With more and more U.S. troops returning from deployments overseas, many married service people have left the battlefield only to discover that they still have a fight on their hands – over their marriages.

According to a December 2011 Military News report, the divorce rate among military couples has increased 42 percent since the wars in Iraq and Afghanistan began in 2001, and a popular marriage and family ministry wants to help reverse that trend.

Well-known marriage conference organization, Familylife, led by author and speaker Dennis Rainey, has recently announced an effort to offer help to those who serve, through a seminar geared towards service people called Art Of Marriage Ops.

“We believe that marriage is the most important commitment that a man and woman can make. When this bond is threatened by divorce, we know that it often takes outside forces to keep love alive,” says an Art of Marriage Ops statement.

The disturbing statistic leading to the demise of many military marriages is made worse by the multiple deployments service members have faced over the last decade.

According to a University of Oklahoma study, plans to divorce or separate increase with each month a service member is deployed.

The first 90 days post-deployment are the most critical for military marriages, according to Familylife materials.

“That window is the proven time frame during which people develop habits and will set the tone for the future of the marriage,” says Dennis Rainey

“It’s critical for military couples to establish healthy habits quickly as they struggle to reconnect and restructure their families.”

To help the transition from deployment back to home and family, FamilyLife wants to provide military couples with a proven DVD program, The Art of Marriage Ops.

The program is proven to strengthen marriages and prevent divorce through simple, yet effective, insights.

“We would like to help spark a nationwide movement to ‘give back’ to those who have given so much to our country,” says Rainey.

See a video about the program:


When Air Force Master Sgt. Todd Gaff received orders to deploy to Afghanistan in 2001, he and his wife, Valerie, never imagined it was only the first of 13 tours of duty in the region.

With each return home, a new challenge is presented.

“We had to renegotiate our roles, routines and relationship,” says Valerie. “While Todd was away, I was totally in charge and fully responsible for our children and household.

“When he returned, it was hard to let go of some of those roles. It was also scary getting reacquainted. By necessity, we both changed each time we were apart.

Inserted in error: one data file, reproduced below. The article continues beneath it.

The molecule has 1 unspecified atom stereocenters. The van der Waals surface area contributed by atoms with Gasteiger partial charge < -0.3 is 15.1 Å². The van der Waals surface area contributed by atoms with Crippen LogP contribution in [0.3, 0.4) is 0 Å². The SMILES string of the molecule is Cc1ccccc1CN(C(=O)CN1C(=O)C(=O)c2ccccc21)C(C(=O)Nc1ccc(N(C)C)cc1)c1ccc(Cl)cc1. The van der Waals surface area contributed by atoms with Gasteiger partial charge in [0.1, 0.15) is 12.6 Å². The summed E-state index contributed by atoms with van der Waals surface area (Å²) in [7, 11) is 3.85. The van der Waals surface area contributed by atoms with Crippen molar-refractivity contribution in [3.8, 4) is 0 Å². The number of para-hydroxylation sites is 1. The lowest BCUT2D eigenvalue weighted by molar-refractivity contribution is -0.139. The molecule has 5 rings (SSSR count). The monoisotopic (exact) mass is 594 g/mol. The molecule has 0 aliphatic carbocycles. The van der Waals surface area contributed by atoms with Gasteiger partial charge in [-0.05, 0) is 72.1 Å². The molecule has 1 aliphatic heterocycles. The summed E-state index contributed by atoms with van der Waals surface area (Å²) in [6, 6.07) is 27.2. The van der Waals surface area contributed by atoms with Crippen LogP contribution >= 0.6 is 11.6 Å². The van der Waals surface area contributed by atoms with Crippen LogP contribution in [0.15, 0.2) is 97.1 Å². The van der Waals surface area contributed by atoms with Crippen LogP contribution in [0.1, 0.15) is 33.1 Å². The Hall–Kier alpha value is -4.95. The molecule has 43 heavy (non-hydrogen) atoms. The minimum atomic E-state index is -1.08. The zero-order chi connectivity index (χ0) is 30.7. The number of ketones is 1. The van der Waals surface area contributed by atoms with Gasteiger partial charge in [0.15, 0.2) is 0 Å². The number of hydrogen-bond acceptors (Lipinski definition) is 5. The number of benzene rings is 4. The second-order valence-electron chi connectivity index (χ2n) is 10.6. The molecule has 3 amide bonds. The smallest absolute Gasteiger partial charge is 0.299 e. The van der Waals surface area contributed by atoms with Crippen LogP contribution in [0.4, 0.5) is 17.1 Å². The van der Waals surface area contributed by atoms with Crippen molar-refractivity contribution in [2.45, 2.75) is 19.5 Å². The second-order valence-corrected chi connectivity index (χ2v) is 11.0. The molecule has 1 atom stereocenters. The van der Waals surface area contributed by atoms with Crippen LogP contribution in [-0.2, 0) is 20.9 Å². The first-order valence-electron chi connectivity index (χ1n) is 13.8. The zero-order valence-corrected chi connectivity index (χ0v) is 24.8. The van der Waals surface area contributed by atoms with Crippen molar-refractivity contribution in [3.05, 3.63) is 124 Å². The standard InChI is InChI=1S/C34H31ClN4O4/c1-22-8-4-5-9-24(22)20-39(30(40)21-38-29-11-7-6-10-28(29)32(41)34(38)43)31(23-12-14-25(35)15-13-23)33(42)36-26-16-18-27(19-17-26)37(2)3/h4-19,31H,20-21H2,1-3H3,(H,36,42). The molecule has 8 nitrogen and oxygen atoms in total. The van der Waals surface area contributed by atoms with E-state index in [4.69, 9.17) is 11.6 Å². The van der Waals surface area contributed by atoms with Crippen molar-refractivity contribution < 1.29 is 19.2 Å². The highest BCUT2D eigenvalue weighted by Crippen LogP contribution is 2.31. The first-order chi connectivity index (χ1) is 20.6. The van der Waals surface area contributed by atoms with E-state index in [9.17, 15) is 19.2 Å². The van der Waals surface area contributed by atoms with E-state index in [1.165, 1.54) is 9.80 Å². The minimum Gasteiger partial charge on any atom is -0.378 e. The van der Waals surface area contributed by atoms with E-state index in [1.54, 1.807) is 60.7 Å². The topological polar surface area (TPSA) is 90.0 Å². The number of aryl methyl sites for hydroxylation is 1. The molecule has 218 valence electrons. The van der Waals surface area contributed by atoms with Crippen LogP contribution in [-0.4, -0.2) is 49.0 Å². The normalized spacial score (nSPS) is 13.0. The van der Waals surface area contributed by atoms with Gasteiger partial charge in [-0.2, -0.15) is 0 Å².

“When troops return home, civilians think ‘OK, that’s it. It’s over.’ But that’s not true. The stress on our marriage of 13 deployments since 9/11 has been immeasurable.”

Mercy Me lead singer and Grammy-Award winning artist Bart Millard has a heart for military families and has announced plans to support the Art of Marriage Ops mission.

“Trying to keep military families together is something I take very seriously. [This] gives us all an opportunity to offer these couples a fighting chance,” says Millard

According to Art of Marriage representatives, Mercy Me stands behind the plight of military couples and the help that Art of Marriage Ops provides.

The Art of Marriage Ops website provides program details, and encourages donations to help provide assistance to as many military families as possible.

A “Real Story” section of the site provides real-life testimonials on how the marriage seminars have changed couples lives.

One person writes, “My husband and I are currently in the divorce process. However, this weekend has changed the way we look at each other. We have started to put the principles from this weekend into practice and we are falling back in love with each other.”

Art of Marriage Ops officials are continually seeking supporters to assist with sponsoring families, much like Bart Millard, whose band Mercy Me has long stood behind military men and women, offering support, and a 2009 release, “Finally Home” which was dedicated to the nation’s heroes.

“The beautiful thing about FamilyLife and The Art of Marriage seminars is that somebody has stepped up and said this needs to happen for our troops,” says Millard.

“It’s something that I take very seriously as far as the family unit goes, and man, I have to be 100 percent behind any kind of ministry that is trying to keep these military families together.

“This ministry is trying to make a way to where these men and women don’t have to pay for these seminars, and that gives us all the chance to reach out and make a difference and to give these people a fighting chance.

“I don’t see how anybody couldn’t support this.”

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